Physical activation can use for all types of coal derived from coal, peat, coconut skull, peanut shell, wood .. If coal is used as a raw material for coal production, when activating steam Overheating (at about 1300 degrees Celsius) is blown into an activated furnace at a temperature of about 1000 degrees Celsius. In addition to the mechanism of forming pores due to the removal of carbon atoms, there is also the presence of air pockets available in coal. At high temperatures, these air sacs are broken out to leave pores in the structure of coal. Initially these pores were small, but over time activation, the surrounding air pockets also escaped leaving new pores. Many pores combine to form larger pores. When the activation process takes place too long, it forms very large pores that reduce the activity of coal. Therefore activation time is one of the very important parameters that determine the quality of the activated carbon obtained.
Chemical activation: Common activating factors are chemical compounds such as ZnCl2, Na2CO3, K2CO3, H3PO4, … Chemical activation is often used to enhance the activity of plant-derived coal. Coalification and activation processes can also occur simultaneously. Input materials are mixed with activating agents and processed at temperatures from (500 ÷ 800) oC. In this condition, activators react with C and create pores in the structure of coal:
2C + K2CO3 – 2K + 3CO
Activated by physical methods, although activated carbon can be obtained with a large specific surface area, the recovery efficiency is not high due to the large amount of coal loss during activation.
Activation by chemical method has the advantage of higher coal recovery efficiency, lower productivity, more difficult mechanization and automation.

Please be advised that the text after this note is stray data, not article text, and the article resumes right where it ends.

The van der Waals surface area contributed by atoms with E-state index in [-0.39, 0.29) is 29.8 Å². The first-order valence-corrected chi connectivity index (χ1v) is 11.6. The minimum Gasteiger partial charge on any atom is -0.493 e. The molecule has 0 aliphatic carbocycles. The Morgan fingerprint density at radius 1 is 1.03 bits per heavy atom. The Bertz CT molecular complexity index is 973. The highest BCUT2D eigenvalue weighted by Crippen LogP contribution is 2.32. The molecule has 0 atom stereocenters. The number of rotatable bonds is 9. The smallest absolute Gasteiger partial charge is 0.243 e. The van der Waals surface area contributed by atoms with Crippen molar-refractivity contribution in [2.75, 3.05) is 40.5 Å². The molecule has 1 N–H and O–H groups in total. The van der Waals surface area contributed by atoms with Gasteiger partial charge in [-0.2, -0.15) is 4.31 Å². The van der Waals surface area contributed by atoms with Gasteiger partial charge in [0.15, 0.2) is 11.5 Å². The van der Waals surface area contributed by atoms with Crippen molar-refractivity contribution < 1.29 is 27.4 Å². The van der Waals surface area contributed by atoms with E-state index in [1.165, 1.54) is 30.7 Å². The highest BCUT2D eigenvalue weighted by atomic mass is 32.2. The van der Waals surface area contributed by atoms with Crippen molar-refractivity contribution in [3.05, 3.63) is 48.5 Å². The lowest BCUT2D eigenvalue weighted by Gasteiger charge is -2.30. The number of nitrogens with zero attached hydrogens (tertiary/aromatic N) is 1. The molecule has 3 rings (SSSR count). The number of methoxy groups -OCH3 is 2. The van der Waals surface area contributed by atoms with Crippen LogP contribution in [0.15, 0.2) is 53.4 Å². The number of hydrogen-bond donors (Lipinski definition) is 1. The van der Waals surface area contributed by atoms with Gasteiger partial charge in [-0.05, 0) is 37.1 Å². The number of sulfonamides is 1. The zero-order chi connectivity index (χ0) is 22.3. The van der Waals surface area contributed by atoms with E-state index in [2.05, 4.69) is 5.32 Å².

Working mechanism of activated carbon
The working mechanism of activated carbon consists of 2 stages: crude filtration and adsorption. In the early stages, impurities, large organic substances are retained on the surface of coal because they are larger than the diameter of the pores. The next stage is the adsorption stage, small organic molecules, heavy metal ions are adsorbed into the surface of the pore system of coal. Macro-sized pores (> 50 nm) are responsible for transporting adsorbents to meso pores and microphones. In micro pores the absorption mechanism is filled, the gravitational force here is very large due to the doubling effect of the two walls. In meso pores (2 <d <50nm), the adsorption mechanism is capillary condensation.
Video of the ability to purify the color of activated carbon
Activated carbon is increasingly widely used in many industries, the demand for activated carbon is increasing. Besides, the current sources of activated carbon production are gradually exhausted. Therefore, it is imperative to find new sources of raw materials to replace existing materials. Production of activated carbon from rice husk has been realized but more investment is needed in research to optimize the technology to minimize production costs as well as limit the environmental pollution.